Disability Retirement for Federal Government Employees: Stress

“Stress” is always the “problem child” in a Federal Disability Retirement application under FERS or CSRS.  If a Federal or Postal employee is no longer able to perform one or more of the essential elements of one’s job because of an intolerance to a certain level of stress, then certainly it should be considered as a basis for preparing, formulating and filing a Federal Disability Retirement application, either under FERS or CSRS.  However, treatment modalities must be engaged — normally, via a psychiatrist or psychotherapy.

Further, there are always issues which will come about in basing the primary medical condition as “stress” — aside from the fact that it is a generic designation which will often have corollary designations, such as Major Depression, Generalized Anxiety Disorder, etc.  For example, can one define “tolerance to stress” as an essential element of one’s job?  It is certainly an inherent element, implicit in many multi-tasking jobs and ones which require a high level of responsibilities or is subject to timeliness in quotas and work production.  But when issues concerning stresses which arise as a result of “personnel issues” (i.e., interaction with supervisors, coworkers, etc.), then it becomes a “problem-child” which is best avoided, for numerous reasons, including the possibility and danger of having one’s Federal Disability Retirement application denied based upon a “situational disability“.  Concepts and thoughts to ponder, when preparing, formulating and filing a Federal Disability Retirement application under FERS or CSRS.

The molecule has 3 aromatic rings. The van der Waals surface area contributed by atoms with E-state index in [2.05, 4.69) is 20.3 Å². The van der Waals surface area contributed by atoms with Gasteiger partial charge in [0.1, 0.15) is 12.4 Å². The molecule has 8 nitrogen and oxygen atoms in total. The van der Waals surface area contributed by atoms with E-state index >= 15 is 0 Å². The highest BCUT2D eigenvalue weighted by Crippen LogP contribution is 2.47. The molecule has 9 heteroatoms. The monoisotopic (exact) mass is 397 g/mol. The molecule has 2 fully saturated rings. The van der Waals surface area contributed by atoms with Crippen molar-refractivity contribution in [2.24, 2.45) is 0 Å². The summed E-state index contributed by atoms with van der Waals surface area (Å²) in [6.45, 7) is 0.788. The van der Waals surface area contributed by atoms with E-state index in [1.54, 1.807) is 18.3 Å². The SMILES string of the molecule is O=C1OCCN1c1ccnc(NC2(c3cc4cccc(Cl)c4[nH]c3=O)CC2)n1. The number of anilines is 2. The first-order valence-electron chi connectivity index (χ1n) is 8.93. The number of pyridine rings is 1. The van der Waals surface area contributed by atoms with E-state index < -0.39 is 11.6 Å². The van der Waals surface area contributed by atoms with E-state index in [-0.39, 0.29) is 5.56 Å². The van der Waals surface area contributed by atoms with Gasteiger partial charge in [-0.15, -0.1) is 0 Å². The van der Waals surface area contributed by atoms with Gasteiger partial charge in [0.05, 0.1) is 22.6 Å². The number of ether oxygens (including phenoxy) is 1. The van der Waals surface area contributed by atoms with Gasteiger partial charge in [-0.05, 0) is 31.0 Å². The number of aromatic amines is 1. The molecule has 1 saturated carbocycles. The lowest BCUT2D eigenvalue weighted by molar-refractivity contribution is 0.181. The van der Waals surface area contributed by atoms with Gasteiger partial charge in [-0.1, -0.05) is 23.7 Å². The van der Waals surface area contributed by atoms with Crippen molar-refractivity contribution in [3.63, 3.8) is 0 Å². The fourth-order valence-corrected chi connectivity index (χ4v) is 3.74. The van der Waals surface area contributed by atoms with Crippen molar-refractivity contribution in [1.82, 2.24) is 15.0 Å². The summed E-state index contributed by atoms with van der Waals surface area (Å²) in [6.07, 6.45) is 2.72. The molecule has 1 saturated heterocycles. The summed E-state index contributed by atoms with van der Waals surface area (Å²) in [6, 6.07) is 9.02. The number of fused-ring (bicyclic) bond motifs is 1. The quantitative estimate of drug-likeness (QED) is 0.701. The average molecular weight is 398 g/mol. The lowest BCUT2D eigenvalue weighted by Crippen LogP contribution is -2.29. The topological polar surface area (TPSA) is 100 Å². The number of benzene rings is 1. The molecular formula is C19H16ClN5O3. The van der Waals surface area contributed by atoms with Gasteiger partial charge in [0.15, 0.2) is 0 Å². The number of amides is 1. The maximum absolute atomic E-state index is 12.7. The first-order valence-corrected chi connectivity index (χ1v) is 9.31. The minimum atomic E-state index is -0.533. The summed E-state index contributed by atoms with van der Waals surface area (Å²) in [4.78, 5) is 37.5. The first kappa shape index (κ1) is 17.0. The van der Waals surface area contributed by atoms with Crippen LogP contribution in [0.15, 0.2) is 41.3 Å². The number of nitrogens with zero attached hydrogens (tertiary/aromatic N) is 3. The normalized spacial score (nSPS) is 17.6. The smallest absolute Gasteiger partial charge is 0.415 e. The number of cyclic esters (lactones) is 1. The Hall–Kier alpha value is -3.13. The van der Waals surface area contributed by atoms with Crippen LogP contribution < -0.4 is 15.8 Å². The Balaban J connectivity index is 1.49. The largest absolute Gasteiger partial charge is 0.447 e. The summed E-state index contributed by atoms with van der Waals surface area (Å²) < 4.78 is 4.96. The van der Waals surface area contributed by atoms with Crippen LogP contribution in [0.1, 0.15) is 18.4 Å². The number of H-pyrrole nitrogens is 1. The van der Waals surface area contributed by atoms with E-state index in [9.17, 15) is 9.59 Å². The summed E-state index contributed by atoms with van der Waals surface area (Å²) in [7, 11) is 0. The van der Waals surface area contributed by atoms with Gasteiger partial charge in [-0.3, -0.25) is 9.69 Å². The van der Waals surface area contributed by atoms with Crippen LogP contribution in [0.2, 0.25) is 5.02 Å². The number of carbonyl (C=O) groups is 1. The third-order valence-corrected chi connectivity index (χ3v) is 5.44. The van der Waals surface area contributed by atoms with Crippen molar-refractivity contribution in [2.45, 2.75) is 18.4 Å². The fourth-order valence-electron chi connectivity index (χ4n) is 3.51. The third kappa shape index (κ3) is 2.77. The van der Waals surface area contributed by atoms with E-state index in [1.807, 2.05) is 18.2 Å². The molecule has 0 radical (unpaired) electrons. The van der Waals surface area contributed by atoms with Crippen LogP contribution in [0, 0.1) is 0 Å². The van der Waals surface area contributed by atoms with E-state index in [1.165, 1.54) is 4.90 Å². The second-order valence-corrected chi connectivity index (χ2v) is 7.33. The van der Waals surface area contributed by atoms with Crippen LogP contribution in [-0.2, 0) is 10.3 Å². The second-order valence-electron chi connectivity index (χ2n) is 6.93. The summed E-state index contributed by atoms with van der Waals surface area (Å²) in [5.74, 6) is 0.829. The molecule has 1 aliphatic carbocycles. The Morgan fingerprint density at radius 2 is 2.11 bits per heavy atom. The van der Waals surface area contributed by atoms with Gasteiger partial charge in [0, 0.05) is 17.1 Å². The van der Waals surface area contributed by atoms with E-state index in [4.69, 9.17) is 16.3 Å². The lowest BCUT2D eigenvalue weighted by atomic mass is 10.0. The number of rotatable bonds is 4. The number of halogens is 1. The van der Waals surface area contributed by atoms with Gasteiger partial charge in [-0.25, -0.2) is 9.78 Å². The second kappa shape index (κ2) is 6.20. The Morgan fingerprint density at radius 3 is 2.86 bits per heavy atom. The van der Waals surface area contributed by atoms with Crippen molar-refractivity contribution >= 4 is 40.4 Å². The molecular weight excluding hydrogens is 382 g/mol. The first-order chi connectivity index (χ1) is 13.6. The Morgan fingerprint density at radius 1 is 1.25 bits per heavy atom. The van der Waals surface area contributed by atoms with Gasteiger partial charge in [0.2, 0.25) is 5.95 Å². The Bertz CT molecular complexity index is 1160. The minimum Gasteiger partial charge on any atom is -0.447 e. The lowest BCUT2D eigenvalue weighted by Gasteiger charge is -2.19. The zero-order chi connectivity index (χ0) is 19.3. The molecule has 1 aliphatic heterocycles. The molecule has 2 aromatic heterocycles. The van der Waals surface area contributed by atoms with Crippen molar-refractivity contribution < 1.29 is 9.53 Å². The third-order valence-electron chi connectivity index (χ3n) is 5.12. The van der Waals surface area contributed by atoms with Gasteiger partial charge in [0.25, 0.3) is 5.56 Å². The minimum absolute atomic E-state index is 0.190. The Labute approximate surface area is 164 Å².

Sincerely,

Robert R. McGill, Esquire

Disability Retirement for Federal Government Employees: Stress & Exacerbated Medical Conditions

Often, the generic designation of “stress” is the underlying medical condition; other medical conditions can exist, and perhaps are exacerbated by the underlying condition of “stress” — or, at least that is the suspicion, both by the Federal or Postal worker who is suffering from such conditions, and (hopefully) understood by the treating medical doctor